By the times these lines are read, Nepal’s cricket skipper Paras Khadka would be acclimatizing in Canada, playing for Ontario Cricket Academy & Club, becoming its first Nepali signing.
Canada may not inspire awe as far cricket is concerned, at least not like the Test playing countries. But we cannot forget that this country has already played a World Cup, and has cricket history dating back to 1844, when it played first ever international cricket fixture, against USA.
As we rejoice the selection of Nepali player for his achievement, we also need to understand why he is where he is. Whether you meet him during the match or in a café, you notice the emphasis he puts on the lines ‘leading from the front’. With him it becomes a cliché. Talk to him for an hour and you realize he’s used the line at least 10 times, or maybe 20, perhaps even without realizing.
If you look at his performance, you realize that the words are not mere a part of a rhetoric, but conviction. Conviction has a strange way of manifesting itself, through performance, through attitude and sometimes also through words.
Opinions could be divided on whether Paras Khadka is the best ever cricket captain for Nepal. His supporters may say he is, for being the first captain to have won ICC tournament for Nepal – ICC World Cricket League Division 5. His detractors may say, it is too early to pass judgment. After all, he is yet to celebrate his 25th birthday. And he’s been in charge of Nepali team for just around two and half years. But, there are some in cricket circles already talking about him as the best. That is his biggest success.
Leading from the front is visible when the lad goes into the cricket field, commandeering his teammates (some of whom are older than him). You can hear him on the field, egging other players, aggressively but not too loud. He bowls, both medium pace and spin, and often returns with impressive figures. When batting, more often than not, he leads from the front too, putting a price on his wicket. It is not without reason that ESPNcricinfo glorifies him, saying, “He is also a man for a pressure situation.”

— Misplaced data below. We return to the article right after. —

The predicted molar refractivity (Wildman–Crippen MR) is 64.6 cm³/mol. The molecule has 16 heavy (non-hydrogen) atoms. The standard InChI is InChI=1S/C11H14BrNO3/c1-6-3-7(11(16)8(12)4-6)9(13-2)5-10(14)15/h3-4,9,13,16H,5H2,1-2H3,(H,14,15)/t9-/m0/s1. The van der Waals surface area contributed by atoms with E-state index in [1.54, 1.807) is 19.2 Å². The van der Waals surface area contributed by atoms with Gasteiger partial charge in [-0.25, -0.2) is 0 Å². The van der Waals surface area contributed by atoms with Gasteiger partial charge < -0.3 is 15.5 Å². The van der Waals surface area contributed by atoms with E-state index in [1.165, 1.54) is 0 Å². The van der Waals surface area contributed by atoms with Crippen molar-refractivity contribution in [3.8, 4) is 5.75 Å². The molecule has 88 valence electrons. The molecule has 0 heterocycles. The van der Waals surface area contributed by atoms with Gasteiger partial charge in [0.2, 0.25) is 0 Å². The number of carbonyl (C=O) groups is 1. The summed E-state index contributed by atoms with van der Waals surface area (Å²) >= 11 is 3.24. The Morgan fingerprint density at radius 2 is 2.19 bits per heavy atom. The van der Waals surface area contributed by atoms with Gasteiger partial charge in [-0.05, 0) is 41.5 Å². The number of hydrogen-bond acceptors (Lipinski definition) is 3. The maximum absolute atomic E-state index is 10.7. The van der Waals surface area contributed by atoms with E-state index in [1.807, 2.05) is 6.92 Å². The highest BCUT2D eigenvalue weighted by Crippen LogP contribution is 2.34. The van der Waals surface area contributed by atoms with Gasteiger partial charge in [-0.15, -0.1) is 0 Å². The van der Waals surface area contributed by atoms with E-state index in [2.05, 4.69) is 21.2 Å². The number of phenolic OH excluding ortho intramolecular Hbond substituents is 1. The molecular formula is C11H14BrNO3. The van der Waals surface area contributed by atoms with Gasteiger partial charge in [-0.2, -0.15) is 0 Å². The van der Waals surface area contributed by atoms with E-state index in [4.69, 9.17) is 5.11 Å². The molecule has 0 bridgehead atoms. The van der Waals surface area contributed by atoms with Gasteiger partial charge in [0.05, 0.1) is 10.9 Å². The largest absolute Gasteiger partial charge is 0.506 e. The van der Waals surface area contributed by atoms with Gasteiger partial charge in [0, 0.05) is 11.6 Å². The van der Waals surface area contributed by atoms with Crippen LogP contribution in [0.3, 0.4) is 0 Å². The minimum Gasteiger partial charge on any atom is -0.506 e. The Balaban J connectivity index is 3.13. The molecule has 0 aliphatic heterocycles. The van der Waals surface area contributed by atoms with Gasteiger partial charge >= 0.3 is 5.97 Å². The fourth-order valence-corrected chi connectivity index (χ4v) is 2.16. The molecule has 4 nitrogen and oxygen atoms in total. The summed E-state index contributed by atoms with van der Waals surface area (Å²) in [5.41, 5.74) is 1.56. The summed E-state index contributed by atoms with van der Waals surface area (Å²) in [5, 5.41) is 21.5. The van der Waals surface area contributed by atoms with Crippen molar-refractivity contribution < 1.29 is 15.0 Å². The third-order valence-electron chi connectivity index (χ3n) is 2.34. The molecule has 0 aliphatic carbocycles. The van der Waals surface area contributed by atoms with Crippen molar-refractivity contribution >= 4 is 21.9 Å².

Leading from the front it was, when the captain won three ‘Man of the Match’ awards out of Nepal’s five wins in UAE, during ICC World Twenty20 qualifiers in March this year. The team went on to be ranked seventh, out of 16 that played the qualifiers. We might as well remember that Nepal was ranked 16th before the championship started. Out of 14 T20 victories for Nepal, Paras Khadka has lifted the MoM trophy six times. Conviction or Commitment? Maybe both…
Apart from his cricketing skills, yours truly reckons, it is the off-field Paras Khadka that commands respect, not only from his peers, but also those who follow cricket. It is impressive that a cricketer so young has taken stand for his teammates, without fail. Just before Nepal was to go to Italy to play in ICC World Cricket League Division 4 in 2010, he held a press conference, to tell Cricket Association of Nepal that players deserved to get something out of what the board was making commercially. It was not about making money, but also about the respect that the players deserve. He did not show slight bit of respect to the authority, no fear of being dropped and went ahead doing what he thought was best for his boys. He could be charged guilty for overspeaking, crossing his limits as a cricketer and captain, talking against the board. That perhaps was not his business. But then, he could be forgiven for the fact that he still criticizes present board, when he thinks it is not doing the right thing. Now that CAN has started giving monthly stipend to players under contract, Khadka – who endorses brands like NCell, UFO and Indian cricket equipment company SM – deserves some due for it too. A mix of aggression with dedication. Doubtless…
If Nepal does play World T20 in 2014, as Paras thinks, some credit should go to the man, not only for having the faith, but also for laying the foundation for it.
This write-up appeared in Yours Truly’s weekly column in The Kathmandu post – OFFSIDE – on 20th May, 2012